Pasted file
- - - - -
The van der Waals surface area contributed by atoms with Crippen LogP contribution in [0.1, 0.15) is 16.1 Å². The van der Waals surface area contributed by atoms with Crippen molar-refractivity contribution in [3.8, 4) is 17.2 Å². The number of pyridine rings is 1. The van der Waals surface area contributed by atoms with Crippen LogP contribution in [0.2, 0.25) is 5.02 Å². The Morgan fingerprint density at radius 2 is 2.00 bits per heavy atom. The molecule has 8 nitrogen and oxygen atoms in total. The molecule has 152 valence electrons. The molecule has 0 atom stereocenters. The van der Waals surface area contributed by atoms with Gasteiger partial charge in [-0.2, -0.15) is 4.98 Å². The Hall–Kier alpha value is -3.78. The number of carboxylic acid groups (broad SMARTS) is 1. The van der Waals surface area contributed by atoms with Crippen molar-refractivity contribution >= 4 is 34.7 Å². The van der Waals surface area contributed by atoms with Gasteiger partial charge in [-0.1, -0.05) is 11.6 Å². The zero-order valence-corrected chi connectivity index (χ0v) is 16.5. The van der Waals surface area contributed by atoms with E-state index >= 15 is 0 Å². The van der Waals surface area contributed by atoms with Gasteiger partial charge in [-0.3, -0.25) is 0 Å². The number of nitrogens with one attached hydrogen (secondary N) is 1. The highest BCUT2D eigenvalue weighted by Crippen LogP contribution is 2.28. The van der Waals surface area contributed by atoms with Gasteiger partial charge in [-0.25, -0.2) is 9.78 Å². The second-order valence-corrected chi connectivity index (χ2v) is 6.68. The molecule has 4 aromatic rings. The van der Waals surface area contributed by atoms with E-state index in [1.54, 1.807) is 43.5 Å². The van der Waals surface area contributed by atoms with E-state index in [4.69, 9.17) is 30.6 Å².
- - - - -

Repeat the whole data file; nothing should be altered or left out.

The van der Waals surface area contributed by atoms with Crippen LogP contribution in [0.1, 0.15) is 16.1 Å². The van der Waals surface area contributed by atoms with Crippen molar-refractivity contribution in [3.8, 4) is 17.2 Å². The number of pyridine rings is 1. The van der Waals surface area contributed by atoms with Crippen LogP contribution in [0.2, 0.25) is 5.02 Å². The Morgan fingerprint density at radius 2 is 2.00 bits per heavy atom. The molecule has 8 nitrogen and oxygen atoms in total. The molecule has 152 valence electrons. The molecule has 0 atom stereocenters. The van der Waals surface area contributed by atoms with Gasteiger partial charge in [-0.2, -0.15) is 4.98 Å². The Hall–Kier alpha value is -3.78. The number of carboxylic acid groups (broad SMARTS) is 1. The van der Waals surface area contributed by atoms with Crippen molar-refractivity contribution >= 4 is 34.7 Å². The van der Waals surface area contributed by atoms with Gasteiger partial charge in [-0.1, -0.05) is 11.6 Å². The zero-order valence-corrected chi connectivity index (χ0v) is 16.5. The van der Waals surface area contributed by atoms with E-state index >= 15 is 0 Å². The van der Waals surface area contributed by atoms with Gasteiger partial charge in [-0.3, -0.25) is 0 Å². The number of nitrogens with one attached hydrogen (secondary N) is 1. The highest BCUT2D eigenvalue weighted by Crippen LogP contribution is 2.28. The van der Waals surface area contributed by atoms with Gasteiger partial charge in [-0.25, -0.2) is 9.78 Å². The second-order valence-corrected chi connectivity index (χ2v) is 6.68. The molecule has 4 aromatic rings. The van der Waals surface area contributed by atoms with E-state index in [1.54, 1.807) is 43.5 Å². The van der Waals surface area contributed by atoms with E-state index in [4.69, 9.17) is 30.6 Å².